After the successful completion of the Advocate New Orleans, owner John Georges once again chose to partner with Palmisano, this time to bring a historic French Quarter project to life. Located at 211-215 and 217-219 Royal Street, the project involves renovating two interconnected buildings for mixed-use including 20 residential units, ground floor retail space, and a private event space.
The two, four-story buildings each date back to the late 1800’s and are located directly across from the iconic Hotel Monteleone. This particular block of Royal Street was once known as, “Furniture Row,” and was home to stores carrying fine retail furnishings imported from the Northeast and France. In fact, the 211 Royal address most recently served as a Hurwitz Mintz furniture showroom, making this Palmisano’s second historic renovation/adaptive reuse project involving a former Hurwitz Mintz property. May & Ellis, completed in 2016, was the first.
Major project highlights include the addition and buildout of a fifth-floor for two penthouses, a substantial structural challenge with 140-year old buildings. Two stairwells are being added along with a one completely new elevator and one utilizing an existing elevator shaft. Additionally, new MEP systems are being installed, and floors are being reinforced, tied together, and leveled.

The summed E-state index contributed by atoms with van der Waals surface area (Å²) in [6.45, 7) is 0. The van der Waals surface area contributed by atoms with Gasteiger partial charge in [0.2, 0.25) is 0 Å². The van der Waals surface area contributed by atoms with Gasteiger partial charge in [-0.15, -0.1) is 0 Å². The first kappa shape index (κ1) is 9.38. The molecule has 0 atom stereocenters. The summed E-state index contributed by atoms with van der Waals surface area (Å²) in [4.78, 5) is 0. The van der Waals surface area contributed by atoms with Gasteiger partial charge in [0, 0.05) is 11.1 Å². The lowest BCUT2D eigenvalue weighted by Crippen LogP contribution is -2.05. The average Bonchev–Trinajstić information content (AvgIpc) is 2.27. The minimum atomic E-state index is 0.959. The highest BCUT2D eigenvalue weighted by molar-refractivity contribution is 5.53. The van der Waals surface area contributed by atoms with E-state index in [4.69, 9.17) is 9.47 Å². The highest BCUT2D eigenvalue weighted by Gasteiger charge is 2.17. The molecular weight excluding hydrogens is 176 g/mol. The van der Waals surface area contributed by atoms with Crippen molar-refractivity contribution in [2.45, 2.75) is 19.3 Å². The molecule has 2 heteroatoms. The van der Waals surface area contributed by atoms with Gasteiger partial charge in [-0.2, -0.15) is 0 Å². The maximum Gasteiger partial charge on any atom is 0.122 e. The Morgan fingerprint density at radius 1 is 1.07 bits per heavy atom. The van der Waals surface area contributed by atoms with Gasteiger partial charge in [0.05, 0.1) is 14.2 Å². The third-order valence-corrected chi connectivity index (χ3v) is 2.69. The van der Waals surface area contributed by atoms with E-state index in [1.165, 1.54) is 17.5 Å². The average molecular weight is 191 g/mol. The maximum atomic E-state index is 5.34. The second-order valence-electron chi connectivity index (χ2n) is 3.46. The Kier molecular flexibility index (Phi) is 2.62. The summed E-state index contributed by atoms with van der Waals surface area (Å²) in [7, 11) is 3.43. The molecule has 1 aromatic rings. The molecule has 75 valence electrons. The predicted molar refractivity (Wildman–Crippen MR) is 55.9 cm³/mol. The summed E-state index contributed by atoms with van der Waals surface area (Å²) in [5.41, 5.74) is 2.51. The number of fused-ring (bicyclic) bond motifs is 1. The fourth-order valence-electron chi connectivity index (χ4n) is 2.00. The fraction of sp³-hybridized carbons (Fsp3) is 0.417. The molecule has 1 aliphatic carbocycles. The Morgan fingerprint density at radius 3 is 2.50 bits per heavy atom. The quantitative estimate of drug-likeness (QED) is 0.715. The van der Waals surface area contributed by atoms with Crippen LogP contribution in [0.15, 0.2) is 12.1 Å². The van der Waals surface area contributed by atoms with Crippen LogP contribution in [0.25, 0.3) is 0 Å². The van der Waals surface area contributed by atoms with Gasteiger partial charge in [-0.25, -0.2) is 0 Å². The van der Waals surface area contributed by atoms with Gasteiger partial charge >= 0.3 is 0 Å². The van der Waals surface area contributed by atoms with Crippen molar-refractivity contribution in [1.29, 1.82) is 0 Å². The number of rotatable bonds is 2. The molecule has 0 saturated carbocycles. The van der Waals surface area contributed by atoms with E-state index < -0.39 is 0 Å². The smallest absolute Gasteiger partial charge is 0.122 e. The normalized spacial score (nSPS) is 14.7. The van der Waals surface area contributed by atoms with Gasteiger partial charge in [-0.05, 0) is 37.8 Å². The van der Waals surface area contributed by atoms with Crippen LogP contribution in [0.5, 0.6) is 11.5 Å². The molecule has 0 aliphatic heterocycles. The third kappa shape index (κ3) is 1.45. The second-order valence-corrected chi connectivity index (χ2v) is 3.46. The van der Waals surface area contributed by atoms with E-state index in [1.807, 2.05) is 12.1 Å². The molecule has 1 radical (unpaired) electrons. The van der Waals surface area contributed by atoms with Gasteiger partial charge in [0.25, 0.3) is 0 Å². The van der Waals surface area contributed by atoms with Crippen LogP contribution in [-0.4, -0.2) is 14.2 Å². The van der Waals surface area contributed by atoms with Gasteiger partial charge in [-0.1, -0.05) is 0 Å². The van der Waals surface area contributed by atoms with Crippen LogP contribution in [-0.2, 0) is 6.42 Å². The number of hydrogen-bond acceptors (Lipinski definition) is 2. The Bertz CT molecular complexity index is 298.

Palmisano is working in a Design-Build capacity to deliver the project with award-winning architecture firm, Studio WTA.
The project is scheduled to be completed in March 2019.
The location of the project site on a busy block of Royal Street in the French Quarter makes it challenging to coordinate material delivery, load-in, and load-out. Palmisano’s solution was to use first floor of the building as a lay down area for materials so that the street can remain as clear as possible, minimizing disruption to local businesses including the Hotel Monteleone. To further limit disturbance to neighbors and hotel guests, the team aims to schedule deliveries in the morning, and notifies area businesses of all significant construction activities such as road closures.
Value Engineering efforts have included reworking the design to decrease the unit count so that every unit has an exterior facing window, eliminating the need for interior light wells. This adjustment offered cost savings and allowed the team to keep the project within budget.
Multiple changes to the project’s design required rounds of approval from government agencies. With a Partnership Mentality, the Palmisano team navigated the City approval process and facilitated communication between agencies and stakeholders.